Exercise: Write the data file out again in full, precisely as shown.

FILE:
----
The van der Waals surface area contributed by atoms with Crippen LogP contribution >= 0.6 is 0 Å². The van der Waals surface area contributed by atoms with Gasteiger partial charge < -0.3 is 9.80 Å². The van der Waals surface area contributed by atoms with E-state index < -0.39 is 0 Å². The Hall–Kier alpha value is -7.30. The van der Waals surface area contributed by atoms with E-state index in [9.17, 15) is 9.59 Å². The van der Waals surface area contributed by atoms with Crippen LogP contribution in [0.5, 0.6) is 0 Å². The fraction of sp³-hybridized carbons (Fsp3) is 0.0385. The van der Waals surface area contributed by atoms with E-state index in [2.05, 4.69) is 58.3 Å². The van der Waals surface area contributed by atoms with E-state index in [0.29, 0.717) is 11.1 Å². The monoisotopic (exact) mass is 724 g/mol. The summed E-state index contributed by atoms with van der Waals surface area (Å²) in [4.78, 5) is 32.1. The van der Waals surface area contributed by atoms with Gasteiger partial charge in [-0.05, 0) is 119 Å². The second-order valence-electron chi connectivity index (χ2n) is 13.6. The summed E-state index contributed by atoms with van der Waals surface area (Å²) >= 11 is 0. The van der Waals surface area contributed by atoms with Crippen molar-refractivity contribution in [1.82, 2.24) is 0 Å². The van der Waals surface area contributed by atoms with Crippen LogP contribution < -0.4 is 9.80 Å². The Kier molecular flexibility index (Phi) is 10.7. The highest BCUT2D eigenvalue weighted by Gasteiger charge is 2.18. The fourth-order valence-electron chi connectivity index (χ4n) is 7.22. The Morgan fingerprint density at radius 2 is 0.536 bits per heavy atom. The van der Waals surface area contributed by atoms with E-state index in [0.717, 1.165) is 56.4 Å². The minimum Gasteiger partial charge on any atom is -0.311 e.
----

The van der Waals surface area contributed by atoms with Crippen LogP contribution >= 0.6 is 0 Å². The van der Waals surface area contributed by atoms with Gasteiger partial charge < -0.3 is 9.80 Å². The van der Waals surface area contributed by atoms with E-state index < -0.39 is 0 Å². The Hall–Kier alpha value is -7.30. The van der Waals surface area contributed by atoms with E-state index in [9.17, 15) is 9.59 Å². The van der Waals surface area contributed by atoms with Crippen LogP contribution in [0.5, 0.6) is 0 Å². The fraction of sp³-hybridized carbons (Fsp3) is 0.0385. The van der Waals surface area contributed by atoms with E-state index in [2.05, 4.69) is 58.3 Å². The van der Waals surface area contributed by atoms with E-state index in [0.29, 0.717) is 11.1 Å². The monoisotopic (exact) mass is 724 g/mol. The summed E-state index contributed by atoms with van der Waals surface area (Å²) in [4.78, 5) is 32.1. The van der Waals surface area contributed by atoms with Gasteiger partial charge in [-0.05, 0) is 119 Å². The second-order valence-electron chi connectivity index (χ2n) is 13.6. The summed E-state index contributed by atoms with van der Waals surface area (Å²) >= 11 is 0. The van der Waals surface area contributed by atoms with Crippen molar-refractivity contribution in [1.82, 2.24) is 0 Å². The van der Waals surface area contributed by atoms with Crippen LogP contribution < -0.4 is 9.80 Å². The Kier molecular flexibility index (Phi) is 10.7. The highest BCUT2D eigenvalue weighted by Gasteiger charge is 2.18. The fourth-order valence-electron chi connectivity index (χ4n) is 7.22. The Morgan fingerprint density at radius 2 is 0.536 bits per heavy atom. The van der Waals surface area contributed by atoms with E-state index in [0.717, 1.165) is 56.4 Å². The minimum Gasteiger partial charge on any atom is -0.311 e.